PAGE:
A backyard trampoline was a summertime hit for a family of red foxes. Michelle Bobechko became a daily host to a group of baby red foxes, or kits, in her backyard in Vaughan, Ontario. The kits pounced and play-fought on her trampoline under the watchful eye of an adult fox. The experience showcased how even in busy urban neighbourhoods, wildlife can thrive alongside humans.
Michelle says she first spotted the red fox family in the spring of 2021. Three adult made a den under a neighbour’s front porch and produced five kits. During this time, a coyote was seen monitoring the den. Michelle believes that two of the red fox kits were taken by the coyote.
In her own backyard, Michelle had placed a ramp for easy access into her trampoline. This turned out to be quite the draw for the fox family.
“Every morning between 7:00 and 9:00 a.m. two to four foxes would visit our garden and play in the yard or on the trampoline,” Michelle says in an email to Cottage Life.
The kits were accompanied by a smaller fox who would stand watch while the kits jumped. Michelle guessed that this was the mother, adding that “she would be seen grooming them occasionally and they would in return lick her mouth as she stood watch.”
The leaps and bounds on the trampoline appear to be a re-enactment of a hunting behaviour called mousing, says Dennis Voigt, a wildlife researcher now retired from the Ministry of Natural Resources.
When mousing, a fox will first use their sharp senses to detect small prey like a mouse or vole hidden under snow or in high grass. They then launch themselves into the air for a pounce.
“They elevate at 45 degrees and come down on the front feet,” says Voigt. The goal is to step on their prey, trapping it beneath their front paws.
Voigt says that he has seen young foxes practicing mousing with grasshoppers. He adds that the tennis balls on the trampoline might have served as the ‘prey’ during the play mousing.
Play behaviour allows kits to practice their hunting skills. Voigt compares the behaviour to young puppies at play. “They do all kinds of play behaviour that helps teach them skills and get them ready for the big bad world,” says Voigt.
As summer draws to a close, Michelle and her family have been seeing less and less of the family. Red fox kits will move out of their family territory to strike out on their own. All the male pups will leave the family home range and travel, sometimes long distances as far as 150 km, he says, while the females often just set up territory nearby.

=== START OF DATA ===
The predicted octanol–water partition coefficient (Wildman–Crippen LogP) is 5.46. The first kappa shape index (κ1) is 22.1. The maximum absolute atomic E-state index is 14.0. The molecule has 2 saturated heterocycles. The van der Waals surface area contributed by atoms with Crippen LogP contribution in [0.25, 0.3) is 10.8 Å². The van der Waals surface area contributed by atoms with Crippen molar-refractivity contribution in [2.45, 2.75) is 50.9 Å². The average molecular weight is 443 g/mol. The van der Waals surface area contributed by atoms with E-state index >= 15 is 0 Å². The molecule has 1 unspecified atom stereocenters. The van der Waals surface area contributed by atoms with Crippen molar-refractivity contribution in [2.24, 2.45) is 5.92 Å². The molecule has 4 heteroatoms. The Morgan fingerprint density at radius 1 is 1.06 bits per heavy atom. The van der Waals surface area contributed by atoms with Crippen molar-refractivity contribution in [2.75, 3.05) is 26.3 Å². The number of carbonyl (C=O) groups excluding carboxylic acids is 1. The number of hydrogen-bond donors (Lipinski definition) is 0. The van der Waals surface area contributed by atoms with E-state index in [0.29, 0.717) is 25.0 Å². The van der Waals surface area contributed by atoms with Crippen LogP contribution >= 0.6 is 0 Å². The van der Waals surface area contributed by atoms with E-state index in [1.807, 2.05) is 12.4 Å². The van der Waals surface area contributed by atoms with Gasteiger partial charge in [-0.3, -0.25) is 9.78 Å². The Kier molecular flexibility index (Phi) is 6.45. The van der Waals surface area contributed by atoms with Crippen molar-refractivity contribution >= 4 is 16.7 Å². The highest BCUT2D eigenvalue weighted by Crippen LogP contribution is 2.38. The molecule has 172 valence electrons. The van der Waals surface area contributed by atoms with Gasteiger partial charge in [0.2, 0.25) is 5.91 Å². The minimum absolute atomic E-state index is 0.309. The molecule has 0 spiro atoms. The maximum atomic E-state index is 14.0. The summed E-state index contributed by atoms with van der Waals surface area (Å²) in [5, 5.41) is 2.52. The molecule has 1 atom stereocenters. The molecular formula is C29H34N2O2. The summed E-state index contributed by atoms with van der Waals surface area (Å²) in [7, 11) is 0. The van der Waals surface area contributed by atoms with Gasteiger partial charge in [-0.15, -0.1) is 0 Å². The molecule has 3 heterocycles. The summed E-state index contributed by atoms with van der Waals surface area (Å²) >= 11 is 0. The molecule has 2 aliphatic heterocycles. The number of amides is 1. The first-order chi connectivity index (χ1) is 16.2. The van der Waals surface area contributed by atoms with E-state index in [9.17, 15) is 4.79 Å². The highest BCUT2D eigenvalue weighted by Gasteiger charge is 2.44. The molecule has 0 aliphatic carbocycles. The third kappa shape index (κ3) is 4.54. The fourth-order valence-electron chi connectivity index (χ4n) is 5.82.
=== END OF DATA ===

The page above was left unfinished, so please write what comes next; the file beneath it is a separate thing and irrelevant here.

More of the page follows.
Voigt adds that although Michelle’s observation of three adults working together to provide parental care isn’t unheard of, it’s quite a rare occurrence. He says that both mother and father red foxes work together to feed and rear their kits, and the the third adult that Michelle spotted may have been a daughter or a grandmother of the pair that was assisting the parents.
Red foxes also tend to build their dens away from coyote territories to avoid predation, he says. “One theory is that’s why urban foxes are becoming more common, is because they can get away from coyotes which are so prevalent in southern Ontario.”
As for living along human neighbours, Voigt says that red foxes “seem to co-exist very peacefully.” Property owners can help maintain that peaceful co-existence by minimizing disturbances at red fox den sites. People should never supplement or feed red foxes, adds Voigt.
Michelle adds that her family still sees a solo fox here and there on their evening walks. Sometimes the fox will have fresh prey in their mouth, while other times the fox will sit curiously on neighbours lawns and watch people walk by from a safe distance.
“Our family have thoroughly enjoyed learning about the wildlife in our backyard through this incredible experience,” says Michelle. “It has been a joy to watch the foxes grow into healthy, curious adults.”